Treating methadone addiction can be complicated due to the fact that the drug is often used as a medication-assisted treatment (MAT) for addictions to other drugs like heroin and morphine. As a result, treatment for methadone addiction often involves a comprehensive treatment approach that may include a different form of MAT as well as therapy and other supportive treatments.
What Treatment Options Are Available for Methadone Addiction?
Treatments for methadone addiction are typically multidimensional in nature and involve a combination of approaches. These are some of the commonly used treatments:
MAT involves the use of medication to treat substance use disorders like methadone addiction. In this approach, medication is most commonly used in conjunction with behavioral or psychological therapy.
Since methadone itself is a medication that is used to treat OUD, it’s likely that a different medication will be used to treat methadone addiction. Buprenorphine has a lower abuse potential than methadone due to its ceiling effect. In addiction treatment programs, it is often given in the form of Suboxone, which also features naloxone as an abuse-deterrent ingredient.
Even if you abused methadone after you were using it to treat opioid addiction, you are less likely to abuse Suboxone. In fact, if you attempt to inject Suboxone in order to get high, naloxone will knock all opioids off their receptors, sending you into immediate withdrawal.
In some cases, you may be prescribed naltrexone in your methadone addiction treatment program. This medication prevents you from feeling high if you relapse and abuse opioids. Since you won’t experience euphoria, you’ll be less likely to relapse.
If you have a severe methadone addiction, have attempted rehab in the past unsuccessfully, or are dealing with any co-occurring mental health conditions, such as depression or anxiety, inpatient rehab may be the best option. In this program, you’ll live at the treatment facility and have access to 24/7 care. In this setting, you’ll have virtually no opportunity to relapse, and you’ll be able to fully dedicate yourself to your recovery efforts.
There are many different levels of care within the category of outpatient rehab. In an intensive outpatient program, you’ll participate in longer treatment sessions most days of the week. In a more standard outpatient program, you’ll visit the facility a couple days a week to participate in therapy.
Your treatment team will help you determine which level of care is right for you. It’s also common to move between levels depending on the care you need at that particular time.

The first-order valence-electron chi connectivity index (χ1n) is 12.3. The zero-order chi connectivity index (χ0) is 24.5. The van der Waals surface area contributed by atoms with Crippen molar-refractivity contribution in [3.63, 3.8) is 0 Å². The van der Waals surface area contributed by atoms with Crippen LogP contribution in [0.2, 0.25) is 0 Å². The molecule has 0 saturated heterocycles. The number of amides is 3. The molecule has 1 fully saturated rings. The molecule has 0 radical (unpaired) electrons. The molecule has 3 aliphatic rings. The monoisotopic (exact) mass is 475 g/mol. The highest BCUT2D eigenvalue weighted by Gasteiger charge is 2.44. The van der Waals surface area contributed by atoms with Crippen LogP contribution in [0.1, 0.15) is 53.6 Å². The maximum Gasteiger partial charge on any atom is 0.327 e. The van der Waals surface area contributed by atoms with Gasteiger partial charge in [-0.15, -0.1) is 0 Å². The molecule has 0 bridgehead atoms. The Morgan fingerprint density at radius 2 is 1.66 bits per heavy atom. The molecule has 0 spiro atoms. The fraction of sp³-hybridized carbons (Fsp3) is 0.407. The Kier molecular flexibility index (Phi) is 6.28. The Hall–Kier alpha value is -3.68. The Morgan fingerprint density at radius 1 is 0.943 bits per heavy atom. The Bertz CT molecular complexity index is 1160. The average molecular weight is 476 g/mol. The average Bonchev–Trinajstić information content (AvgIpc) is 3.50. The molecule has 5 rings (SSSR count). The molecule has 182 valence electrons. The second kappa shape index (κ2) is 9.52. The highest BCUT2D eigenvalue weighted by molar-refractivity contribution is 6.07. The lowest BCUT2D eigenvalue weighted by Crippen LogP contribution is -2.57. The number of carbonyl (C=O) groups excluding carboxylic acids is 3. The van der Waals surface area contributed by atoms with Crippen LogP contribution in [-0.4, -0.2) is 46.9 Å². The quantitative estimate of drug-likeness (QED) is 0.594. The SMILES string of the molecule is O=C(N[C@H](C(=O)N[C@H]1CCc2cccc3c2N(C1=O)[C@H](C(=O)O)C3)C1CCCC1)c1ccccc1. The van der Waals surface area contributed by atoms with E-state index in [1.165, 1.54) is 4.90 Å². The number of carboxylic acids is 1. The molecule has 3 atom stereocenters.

Therapy for Methadone Addiction
Psychotherapy is widely considered by health professionals to be essential in the management of addiction. Some of the common psychosocial factors contributing to substance abuse and addiction include the following:
- Depression and anxiety
- Social environment and peer pressure
- Trauma and loss
- A need for meaning or purpose in life
These factors exist in conjunction with biological and genetic susceptibilities that can lead to cravings for substances and physiological dependence. In therapy, you can identify the causes of your methadone abuse and learn how to cope more effectively with triggers. Over time, you’ll learn to manage stress, set and achieve goals, feel more confident, and think more productively.
Therapeutic approaches used in treatment for methadone addiction include the following:
- Cognitive behavioral therapy (CBT)
- Contingency management (CM)
- Motivational enhancement therapy (MET)
- Family therapy
- Alternative therapies that support core therapies, such as art therapy, animal-assisted therapy, and music therapy
Support Groups for Methadone Addiction
In most addiction treatment programs, you’ll participate in some form of support groups. While the most common types are in the 12-step model, such as Alcoholics Anonymous, there are many options that can suit your particular preferences.
Here are some of the most popular peer support groups for methadone addiction as well as addiction in general:
- Narcotics Anonymous
- SMART Recovery
- LifeRing Secular Recovery
- SOS Sobriety
In these groups, you can begin to build your support network in recovery, and they can be consistent places to turn when things get tough and you’re tempted to relapse back to methadone abuse.
In addition, many addiction treatment programs host alumni events, where you can meet others in recovery and learn from their journeys. Maintaining a connection to treatment and peers in recovery is crucial to sustaining long-term recovery from methadone and other forms of opioid abuse.
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